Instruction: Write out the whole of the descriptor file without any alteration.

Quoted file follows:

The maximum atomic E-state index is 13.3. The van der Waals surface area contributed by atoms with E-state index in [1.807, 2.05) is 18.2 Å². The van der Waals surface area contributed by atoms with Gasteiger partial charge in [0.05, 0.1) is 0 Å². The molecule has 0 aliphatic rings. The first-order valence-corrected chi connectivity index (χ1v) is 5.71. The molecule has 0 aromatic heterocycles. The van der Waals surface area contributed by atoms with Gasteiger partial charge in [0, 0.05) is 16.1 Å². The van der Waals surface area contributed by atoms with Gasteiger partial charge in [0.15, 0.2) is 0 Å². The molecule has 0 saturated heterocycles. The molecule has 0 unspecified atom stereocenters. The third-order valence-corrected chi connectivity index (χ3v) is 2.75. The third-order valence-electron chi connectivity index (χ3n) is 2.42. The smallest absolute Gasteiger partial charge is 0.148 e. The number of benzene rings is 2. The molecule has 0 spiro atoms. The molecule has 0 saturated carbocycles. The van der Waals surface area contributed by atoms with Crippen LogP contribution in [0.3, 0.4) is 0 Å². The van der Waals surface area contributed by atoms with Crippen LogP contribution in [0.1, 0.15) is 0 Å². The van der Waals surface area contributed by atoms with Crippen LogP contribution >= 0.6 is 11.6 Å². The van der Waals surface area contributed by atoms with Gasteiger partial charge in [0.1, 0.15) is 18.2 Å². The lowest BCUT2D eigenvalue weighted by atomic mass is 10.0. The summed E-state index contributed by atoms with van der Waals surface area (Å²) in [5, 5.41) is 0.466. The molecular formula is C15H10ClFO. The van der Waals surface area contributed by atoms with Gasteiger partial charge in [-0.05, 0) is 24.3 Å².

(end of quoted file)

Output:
The maximum atomic E-state index is 13.3. The van der Waals surface area contributed by atoms with E-state index in [1.807, 2.05) is 18.2 Å². The van der Waals surface area contributed by atoms with Gasteiger partial charge in [0.05, 0.1) is 0 Å². The molecule has 0 aliphatic rings. The first-order valence-corrected chi connectivity index (χ1v) is 5.71. The molecule has 0 aromatic heterocycles. The van der Waals surface area contributed by atoms with Gasteiger partial charge in [0, 0.05) is 16.1 Å². The van der Waals surface area contributed by atoms with Gasteiger partial charge in [0.15, 0.2) is 0 Å². The molecule has 0 saturated heterocycles. The molecule has 0 unspecified atom stereocenters. The third-order valence-corrected chi connectivity index (χ3v) is 2.75. The third-order valence-electron chi connectivity index (χ3n) is 2.42. The smallest absolute Gasteiger partial charge is 0.148 e. The number of benzene rings is 2. The molecule has 0 spiro atoms. The molecule has 0 saturated carbocycles. The van der Waals surface area contributed by atoms with Crippen LogP contribution in [0.3, 0.4) is 0 Å². The van der Waals surface area contributed by atoms with Crippen LogP contribution in [0.1, 0.15) is 0 Å². The van der Waals surface area contributed by atoms with Crippen LogP contribution >= 0.6 is 11.6 Å². The van der Waals surface area contributed by atoms with Gasteiger partial charge in [0.1, 0.15) is 18.2 Å². The lowest BCUT2D eigenvalue weighted by atomic mass is 10.0. The summed E-state index contributed by atoms with van der Waals surface area (Å²) in [5, 5.41) is 0.466. The molecular formula is C15H10ClFO. The van der Waals surface area contributed by atoms with Gasteiger partial charge in [-0.05, 0) is 24.3 Å².